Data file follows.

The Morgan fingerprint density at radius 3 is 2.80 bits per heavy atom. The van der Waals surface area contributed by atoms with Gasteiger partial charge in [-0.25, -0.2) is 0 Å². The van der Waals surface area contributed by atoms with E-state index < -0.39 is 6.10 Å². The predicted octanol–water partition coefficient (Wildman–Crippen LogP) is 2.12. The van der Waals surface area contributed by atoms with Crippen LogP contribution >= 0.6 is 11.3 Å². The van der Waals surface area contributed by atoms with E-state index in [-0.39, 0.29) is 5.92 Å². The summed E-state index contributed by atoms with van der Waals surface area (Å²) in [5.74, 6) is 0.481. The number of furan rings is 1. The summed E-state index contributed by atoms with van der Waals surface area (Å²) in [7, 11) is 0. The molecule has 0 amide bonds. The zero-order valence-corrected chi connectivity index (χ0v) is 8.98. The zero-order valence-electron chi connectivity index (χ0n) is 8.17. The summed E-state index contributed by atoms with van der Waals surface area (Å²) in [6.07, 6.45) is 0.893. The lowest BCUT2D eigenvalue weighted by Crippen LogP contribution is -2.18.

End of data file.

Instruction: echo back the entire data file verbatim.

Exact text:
The Morgan fingerprint density at radius 3 is 2.80 bits per heavy atom. The van der Waals surface area contributed by atoms with Gasteiger partial charge in [-0.25, -0.2) is 0 Å². The van der Waals surface area contributed by atoms with E-state index < -0.39 is 6.10 Å². The predicted octanol–water partition coefficient (Wildman–Crippen LogP) is 2.12. The van der Waals surface area contributed by atoms with Crippen LogP contribution >= 0.6 is 11.3 Å². The van der Waals surface area contributed by atoms with E-state index in [-0.39, 0.29) is 5.92 Å². The summed E-state index contributed by atoms with van der Waals surface area (Å²) in [5.74, 6) is 0.481. The number of furan rings is 1. The summed E-state index contributed by atoms with van der Waals surface area (Å²) in [7, 11) is 0. The molecule has 0 amide bonds. The zero-order valence-corrected chi connectivity index (χ0v) is 8.98. The zero-order valence-electron chi connectivity index (χ0n) is 8.17. The summed E-state index contributed by atoms with van der Waals surface area (Å²) in [6.07, 6.45) is 0.893. The lowest BCUT2D eigenvalue weighted by Crippen LogP contribution is -2.18.